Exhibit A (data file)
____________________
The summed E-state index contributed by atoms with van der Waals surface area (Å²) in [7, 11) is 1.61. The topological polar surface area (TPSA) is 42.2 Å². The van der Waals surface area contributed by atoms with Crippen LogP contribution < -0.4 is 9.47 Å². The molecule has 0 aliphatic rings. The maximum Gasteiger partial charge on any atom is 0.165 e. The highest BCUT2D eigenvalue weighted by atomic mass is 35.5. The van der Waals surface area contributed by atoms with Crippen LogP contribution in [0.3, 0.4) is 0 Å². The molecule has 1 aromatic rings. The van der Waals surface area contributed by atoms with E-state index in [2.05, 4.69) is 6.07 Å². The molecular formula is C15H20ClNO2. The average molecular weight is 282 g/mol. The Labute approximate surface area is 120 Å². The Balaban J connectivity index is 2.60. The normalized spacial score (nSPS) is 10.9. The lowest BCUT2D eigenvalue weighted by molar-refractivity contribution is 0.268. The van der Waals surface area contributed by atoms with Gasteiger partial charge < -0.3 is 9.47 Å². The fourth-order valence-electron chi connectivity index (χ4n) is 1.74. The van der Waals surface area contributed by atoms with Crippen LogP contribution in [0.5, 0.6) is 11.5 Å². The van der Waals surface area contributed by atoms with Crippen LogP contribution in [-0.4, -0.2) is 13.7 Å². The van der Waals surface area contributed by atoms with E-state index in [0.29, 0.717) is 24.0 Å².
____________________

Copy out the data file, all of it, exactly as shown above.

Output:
The summed E-state index contributed by atoms with van der Waals surface area (Å²) in [7, 11) is 1.61. The topological polar surface area (TPSA) is 42.2 Å². The van der Waals surface area contributed by atoms with Crippen LogP contribution < -0.4 is 9.47 Å². The molecule has 0 aliphatic rings. The maximum Gasteiger partial charge on any atom is 0.165 e. The highest BCUT2D eigenvalue weighted by atomic mass is 35.5. The van der Waals surface area contributed by atoms with Crippen LogP contribution in [0.3, 0.4) is 0 Å². The molecule has 1 aromatic rings. The van der Waals surface area contributed by atoms with E-state index in [2.05, 4.69) is 6.07 Å². The molecular formula is C15H20ClNO2. The average molecular weight is 282 g/mol. The Labute approximate surface area is 120 Å². The Balaban J connectivity index is 2.60. The normalized spacial score (nSPS) is 10.9. The lowest BCUT2D eigenvalue weighted by molar-refractivity contribution is 0.268. The van der Waals surface area contributed by atoms with Gasteiger partial charge < -0.3 is 9.47 Å². The fourth-order valence-electron chi connectivity index (χ4n) is 1.74. The van der Waals surface area contributed by atoms with Crippen LogP contribution in [0.5, 0.6) is 11.5 Å². The van der Waals surface area contributed by atoms with Crippen LogP contribution in [-0.4, -0.2) is 13.7 Å². The van der Waals surface area contributed by atoms with E-state index in [0.29, 0.717) is 24.0 Å².